• by tweek (18111) on Wednesday March 13, 2002 @11:06PM (#3160766) Homepage Journal
    The least they could do is have the outbound mailserver strip the internal mail headers from the message before sending it out. It's easy to do with postfix and that's what we do. Why give out anymore information than needed? I noticed that they were able to get what CIDR block they use for internal IP's from the mailserver.

    Jesus I don't run a covert espionage agency and I at least do that at our company. Hell I even proxy requests to private servers from an apache server in the DMZ.

    Isn't this just basic network security?
  • Wana know more? (Score:3, Informative)

    by kruczkowski (160872) on Wednesday March 13, 2002 @11:06PM (#3160767) Homepage
    Here, get this CD/Video set, it's free! Learn how to secure Windows NT/UNIX to goverment standards! Order now!

    http://iase.disa.mil/eta/index.html [disa.mil]
  • Not a whiff of Microsoft on their accessible networks, which makes me sleep easier at night, knowing their external Net presence has some semblance of stability and security.
  • Significance? (Score:3, Interesting)

    by hyrdra (260687) on Thursday March 14, 2002 @02:36AM (#3161379) Homepage Journal
    I have a feeling this made news just because of it's affiliation with the CIA -- the all powerful super secret spy agency of the US government. I sure wish I could generate news stories by doing recursive whois reports and DNS queries.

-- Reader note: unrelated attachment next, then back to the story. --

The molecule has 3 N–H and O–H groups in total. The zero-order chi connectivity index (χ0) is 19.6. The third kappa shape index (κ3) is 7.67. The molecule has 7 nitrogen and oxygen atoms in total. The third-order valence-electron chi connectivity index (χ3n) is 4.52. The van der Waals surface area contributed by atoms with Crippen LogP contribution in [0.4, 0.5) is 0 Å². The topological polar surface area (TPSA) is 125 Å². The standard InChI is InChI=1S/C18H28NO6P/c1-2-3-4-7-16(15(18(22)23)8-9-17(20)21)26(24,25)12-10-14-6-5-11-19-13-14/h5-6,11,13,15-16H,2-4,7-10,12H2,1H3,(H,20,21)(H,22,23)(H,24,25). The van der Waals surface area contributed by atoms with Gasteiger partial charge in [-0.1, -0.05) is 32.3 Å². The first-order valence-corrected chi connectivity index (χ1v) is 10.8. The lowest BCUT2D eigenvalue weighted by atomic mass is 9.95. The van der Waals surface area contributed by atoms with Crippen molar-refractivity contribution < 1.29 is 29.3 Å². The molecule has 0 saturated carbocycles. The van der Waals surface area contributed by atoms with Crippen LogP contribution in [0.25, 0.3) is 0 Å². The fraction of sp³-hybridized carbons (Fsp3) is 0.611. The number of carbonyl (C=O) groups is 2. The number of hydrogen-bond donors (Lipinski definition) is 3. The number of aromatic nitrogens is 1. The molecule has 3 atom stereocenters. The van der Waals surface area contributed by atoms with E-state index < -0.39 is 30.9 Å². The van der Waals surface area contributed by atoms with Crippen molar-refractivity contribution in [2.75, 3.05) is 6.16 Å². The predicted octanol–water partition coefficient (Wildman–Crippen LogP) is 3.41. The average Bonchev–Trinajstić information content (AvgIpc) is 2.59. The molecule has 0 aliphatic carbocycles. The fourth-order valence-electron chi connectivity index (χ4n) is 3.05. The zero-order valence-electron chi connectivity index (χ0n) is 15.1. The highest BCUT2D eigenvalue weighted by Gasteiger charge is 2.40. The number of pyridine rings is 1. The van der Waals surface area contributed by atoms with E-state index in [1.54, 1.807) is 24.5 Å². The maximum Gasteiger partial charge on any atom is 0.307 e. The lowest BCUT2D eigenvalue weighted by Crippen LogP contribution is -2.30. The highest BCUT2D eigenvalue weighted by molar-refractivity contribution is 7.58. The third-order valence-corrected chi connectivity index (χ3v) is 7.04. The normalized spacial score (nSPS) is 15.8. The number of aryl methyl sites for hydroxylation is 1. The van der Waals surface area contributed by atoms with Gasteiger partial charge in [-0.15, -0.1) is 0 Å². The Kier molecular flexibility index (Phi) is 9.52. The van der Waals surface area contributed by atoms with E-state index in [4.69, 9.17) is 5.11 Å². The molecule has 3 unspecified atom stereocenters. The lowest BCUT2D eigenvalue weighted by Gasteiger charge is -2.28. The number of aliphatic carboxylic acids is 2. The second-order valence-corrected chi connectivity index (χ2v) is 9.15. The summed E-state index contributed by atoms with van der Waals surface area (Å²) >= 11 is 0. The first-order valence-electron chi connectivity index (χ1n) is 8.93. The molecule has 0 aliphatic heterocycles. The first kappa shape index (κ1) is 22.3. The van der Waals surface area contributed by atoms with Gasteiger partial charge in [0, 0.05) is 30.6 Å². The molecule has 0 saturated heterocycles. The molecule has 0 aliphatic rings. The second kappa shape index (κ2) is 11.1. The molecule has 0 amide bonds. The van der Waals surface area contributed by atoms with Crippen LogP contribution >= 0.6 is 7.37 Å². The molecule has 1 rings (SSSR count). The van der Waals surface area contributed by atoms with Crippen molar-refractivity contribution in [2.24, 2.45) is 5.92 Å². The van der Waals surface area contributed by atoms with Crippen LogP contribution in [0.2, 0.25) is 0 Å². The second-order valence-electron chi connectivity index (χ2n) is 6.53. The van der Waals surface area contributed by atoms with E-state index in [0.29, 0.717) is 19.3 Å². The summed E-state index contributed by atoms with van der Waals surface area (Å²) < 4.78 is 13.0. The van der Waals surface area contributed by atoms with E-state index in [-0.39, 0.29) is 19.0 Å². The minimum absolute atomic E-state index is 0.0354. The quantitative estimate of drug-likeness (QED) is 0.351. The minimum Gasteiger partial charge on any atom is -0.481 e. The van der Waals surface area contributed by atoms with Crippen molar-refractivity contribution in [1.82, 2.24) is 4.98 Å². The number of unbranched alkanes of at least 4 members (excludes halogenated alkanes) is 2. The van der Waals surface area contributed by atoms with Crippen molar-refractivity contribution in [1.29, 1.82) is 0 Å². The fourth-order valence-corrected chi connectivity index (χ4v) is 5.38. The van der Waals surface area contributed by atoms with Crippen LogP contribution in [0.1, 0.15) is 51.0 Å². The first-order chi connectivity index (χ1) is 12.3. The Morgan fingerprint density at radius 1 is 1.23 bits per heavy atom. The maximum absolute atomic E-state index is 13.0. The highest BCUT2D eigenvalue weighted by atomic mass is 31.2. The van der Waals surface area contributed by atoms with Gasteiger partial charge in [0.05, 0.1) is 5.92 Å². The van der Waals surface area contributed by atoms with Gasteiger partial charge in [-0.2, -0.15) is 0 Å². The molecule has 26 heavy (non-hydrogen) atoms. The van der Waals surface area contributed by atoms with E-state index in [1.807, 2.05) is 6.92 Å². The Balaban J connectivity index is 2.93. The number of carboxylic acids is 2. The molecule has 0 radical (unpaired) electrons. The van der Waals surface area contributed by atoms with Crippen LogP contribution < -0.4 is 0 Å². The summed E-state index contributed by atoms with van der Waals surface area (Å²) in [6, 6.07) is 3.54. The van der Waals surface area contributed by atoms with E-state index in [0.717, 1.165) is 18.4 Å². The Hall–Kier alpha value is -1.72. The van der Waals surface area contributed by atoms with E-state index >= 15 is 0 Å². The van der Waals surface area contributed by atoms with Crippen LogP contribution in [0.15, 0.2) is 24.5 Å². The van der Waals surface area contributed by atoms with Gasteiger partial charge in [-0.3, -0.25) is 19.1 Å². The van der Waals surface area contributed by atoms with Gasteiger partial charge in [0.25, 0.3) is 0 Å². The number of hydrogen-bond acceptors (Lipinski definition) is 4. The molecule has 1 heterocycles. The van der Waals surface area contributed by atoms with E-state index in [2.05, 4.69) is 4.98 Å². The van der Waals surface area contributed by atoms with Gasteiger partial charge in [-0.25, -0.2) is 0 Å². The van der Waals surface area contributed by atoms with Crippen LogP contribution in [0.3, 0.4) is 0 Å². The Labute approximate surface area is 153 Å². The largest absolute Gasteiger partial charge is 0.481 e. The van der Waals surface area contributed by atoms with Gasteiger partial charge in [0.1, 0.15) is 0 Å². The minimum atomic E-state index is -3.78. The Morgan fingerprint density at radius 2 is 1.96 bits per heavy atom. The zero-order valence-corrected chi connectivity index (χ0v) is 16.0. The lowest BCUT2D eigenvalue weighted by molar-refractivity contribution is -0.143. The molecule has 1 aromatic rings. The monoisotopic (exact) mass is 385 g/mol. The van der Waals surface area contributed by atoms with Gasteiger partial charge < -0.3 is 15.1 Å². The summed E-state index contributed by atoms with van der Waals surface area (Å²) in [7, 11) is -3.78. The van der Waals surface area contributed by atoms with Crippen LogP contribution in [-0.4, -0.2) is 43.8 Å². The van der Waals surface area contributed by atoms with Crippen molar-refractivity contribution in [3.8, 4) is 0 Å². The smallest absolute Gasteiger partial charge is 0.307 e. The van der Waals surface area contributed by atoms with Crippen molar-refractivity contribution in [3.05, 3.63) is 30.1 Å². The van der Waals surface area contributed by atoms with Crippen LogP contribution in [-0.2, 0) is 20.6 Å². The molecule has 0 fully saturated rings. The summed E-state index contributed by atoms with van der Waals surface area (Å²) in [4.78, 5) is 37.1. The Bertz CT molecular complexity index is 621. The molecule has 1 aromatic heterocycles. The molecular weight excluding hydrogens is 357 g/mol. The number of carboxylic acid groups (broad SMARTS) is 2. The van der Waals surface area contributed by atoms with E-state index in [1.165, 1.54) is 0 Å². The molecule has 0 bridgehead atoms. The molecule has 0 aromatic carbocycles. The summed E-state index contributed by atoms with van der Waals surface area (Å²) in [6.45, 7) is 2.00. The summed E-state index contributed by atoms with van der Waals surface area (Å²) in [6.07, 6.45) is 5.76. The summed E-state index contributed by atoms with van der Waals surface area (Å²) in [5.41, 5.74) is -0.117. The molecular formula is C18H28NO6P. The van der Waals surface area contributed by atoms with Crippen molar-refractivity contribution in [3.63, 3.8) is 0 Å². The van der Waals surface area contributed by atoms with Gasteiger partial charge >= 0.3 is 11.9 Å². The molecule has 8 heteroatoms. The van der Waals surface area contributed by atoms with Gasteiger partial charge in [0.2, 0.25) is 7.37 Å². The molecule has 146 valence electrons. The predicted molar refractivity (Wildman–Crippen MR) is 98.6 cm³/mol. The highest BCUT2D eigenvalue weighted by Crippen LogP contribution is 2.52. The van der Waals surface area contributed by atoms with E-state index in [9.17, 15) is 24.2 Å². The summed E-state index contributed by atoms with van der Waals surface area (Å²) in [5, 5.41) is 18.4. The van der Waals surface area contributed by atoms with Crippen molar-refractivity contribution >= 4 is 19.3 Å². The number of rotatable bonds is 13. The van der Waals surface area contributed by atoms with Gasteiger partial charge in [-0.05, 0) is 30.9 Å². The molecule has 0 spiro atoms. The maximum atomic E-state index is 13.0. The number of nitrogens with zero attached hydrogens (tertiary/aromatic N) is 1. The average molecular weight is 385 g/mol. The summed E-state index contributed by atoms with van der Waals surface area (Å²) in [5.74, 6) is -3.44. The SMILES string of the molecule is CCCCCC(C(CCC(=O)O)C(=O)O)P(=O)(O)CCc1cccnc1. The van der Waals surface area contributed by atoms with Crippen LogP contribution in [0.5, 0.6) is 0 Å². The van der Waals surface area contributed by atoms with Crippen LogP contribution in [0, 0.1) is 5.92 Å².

What's next? I would think that if you were not able to map the CIA's unclassified public network than they must have some sort of major DNS problem.

    There is absolutely no significane to this news story other than organizations who maintain a publically accessible web site with such services as e-mail and a web site must have a logical network structure to deliver said services. The CIA is no exception.
  • it's not that hard. (Score:2, Interesting)

    by hoyosa (541689)
    $ host -v -a -l cia.gov I think that about covers it.
  • Port scanning (Score:3, Insightful)

    by lightspawn (155347) on Thursday March 14, 2002 @03:57AM (#3161509) Homepage
    (Is there a site/whatever where people with ideas suggest what software is missing and people with time may choose to implement them?)

    What I want is a kernel module to defeat port scanning. Whenever a remote tries to connect to a port that isn't bound, the module kicks in, accepts the connections, and doesn't do anything, or echos the incoming data, or sends random data, or behaves like a web/ftp/etc server, or a combination of the above.

    If most computers used this, wouldn't port scanning become impractical?

    Would there by any harm in it?

  • by Anonymous Coward

    The CIA's actual network defenses never even came
    into play. Because of the CIA's reputation, the
    security firm didn't dare portscan, or test the
    numbers, names, and addresses they got.

    Obviously the CIA are the ones who really employed
    social engineering in this case.
  • Anyone else notice that they were using Cisco 4000 series routers (at least as the gateway router, but I bet in other parts of the network as well)?

    Why is this significant? Well, as was recently [slashdot.org] pointed out the 4000 series line cards contain a class III [slashdot.org] led transmit/receive status indicator, which makes it possible to sniff traffic off of the interface optically from a distance. Hope the CIA has some extra black tape handy.